Apple’s shift to TSMC for A8 chip fab hurts Samsung profits

“Over the past week, investors, analysts, journalists and the like have all been focusing on Samsung’s less-than-stellar performance from its smartphone business in the second quarter,” Min-Jeong Lee reports The Wall Street Journal. “But the outlook is also looking murky for its other, lesser-known business – making the microprocessors that are widely used in Apple’s iPhones and tablets. Samsung up until last year had a monopoly on Apple’s supply but earlier this year, Taiwan Semiconductor Manufacturing began shipping them to Apple, according to people familiar with the matter.”

“Samsung’s microprocessor business is largely divided into two parts—making its own microprocessors called the Exynos series and supply chips to others by competing with the likes of TSMC and Globalfoundries,” Lee reports. “Samsung executives admitted on a recent conference call that the outlook isn’t so bright for this business. ‘Sales and profitability from System LSI (logic chip business) worsened as demand from main customers continued to decline,’ Robert Yi, Samsung’s head of investor relations said last week. His comments confirmed, albeit indirectly, how Apple’s gradual shift away from Samsung as a customer of microprocessors was eating into its profits.'”

MacDailyNews Take: DYK? “Exynos” is Korean for “inferior silicon.”

“As TSMC ramps up production, analysts say such a move will continue to hurt the company’s logic chip business this year and early next year,” Lee reports. “Demand for its Exynos chips also remain weak. Even for Galaxy smartphones, the Exynos chips aren’t a very popular choice, analysts say. Looking into the third quarter, Yi acknowledged the difficulties the company was seeing in this area, saying that the ‘System LSI business is expected to remain weak due to continued low demand from customers.’ He didn’t elaborate on the company’s customer base.”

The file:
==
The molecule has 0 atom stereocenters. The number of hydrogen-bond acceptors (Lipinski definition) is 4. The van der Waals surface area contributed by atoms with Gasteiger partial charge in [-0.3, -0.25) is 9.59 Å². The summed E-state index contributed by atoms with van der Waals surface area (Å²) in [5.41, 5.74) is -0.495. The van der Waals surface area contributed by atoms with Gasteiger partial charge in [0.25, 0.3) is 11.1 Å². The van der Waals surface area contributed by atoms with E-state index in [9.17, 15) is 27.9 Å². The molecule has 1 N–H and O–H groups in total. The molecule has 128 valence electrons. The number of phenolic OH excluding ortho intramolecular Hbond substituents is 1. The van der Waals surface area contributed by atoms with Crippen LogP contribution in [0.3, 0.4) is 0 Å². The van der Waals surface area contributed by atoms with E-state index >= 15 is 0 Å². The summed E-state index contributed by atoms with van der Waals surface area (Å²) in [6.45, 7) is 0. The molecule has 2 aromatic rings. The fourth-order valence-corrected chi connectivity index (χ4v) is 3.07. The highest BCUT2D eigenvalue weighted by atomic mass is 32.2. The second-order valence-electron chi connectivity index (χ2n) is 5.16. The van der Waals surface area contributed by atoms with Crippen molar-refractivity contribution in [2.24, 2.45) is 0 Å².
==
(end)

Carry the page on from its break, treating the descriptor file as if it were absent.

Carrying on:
Read more in the full article here.

MacDailyNews Take: Kick ’em in the chops, Tim!

Of course, we’ve been saying Apple should dump Samsung across-the-board for years and years, now. It makes no logical sense to send billions of dollars in business to a company that’s been ripping you off for over half a decade. It’s good to finally see some pain being doled out by Apple.

[Thanks to MacDailyNews Reader “Dan K.” for the heads up.]


    1. Ps, Apple’s foot was pulled well back before it was released to deliver an almighty kick at Samsung’s gonads.
      Samsung thought that they had Apple inc. unbalanced on one leg with their copying, litigating and obfuscating little realising that Apple was well and truly balanced on one foot whilst intending to perform a painful delivery with the other!

    2. Perhaps Apple’s legal actions were just a strategy to divert Samsung’s attention and make them think that Apple was desperate? Who knows…

      I like the fact that Apple remains willing to reassess its situation, adapt appropriately, and change course when necessary. In order for a company to remain vibrant and relevant, it has to be open to change, even when it is uncomfortable. Apple finds a way to embrace the discomfort and make it the next big thing (killing floppies, killing mobile keyboards, etc.).

  1. Gee, MDN, we are so happy that you’ve been “asking for years” for Apple to dump Samsung as a supplier. We’re sure that your uninformed and often juvenile commentaries on this subject were embraced by Tim Cook and his team.

    I never cease to be amazed by MDN’s willingness to lecture Apple on subjects that it knows nothing about. Exactly what experience do you have, MDN, on global sourcing and logistics at a multibillion dollar scale? What insider knowledge do you have of Apple’s supply contracts and their legal obligations that likely stretch forward for many years? How many chip foundries have you built and how many production lines have you validated? Have you ever bothered to considered the strategic business effects of recklessly freeing Samsung’s production capacity to create cheap but good quality parts for competitors?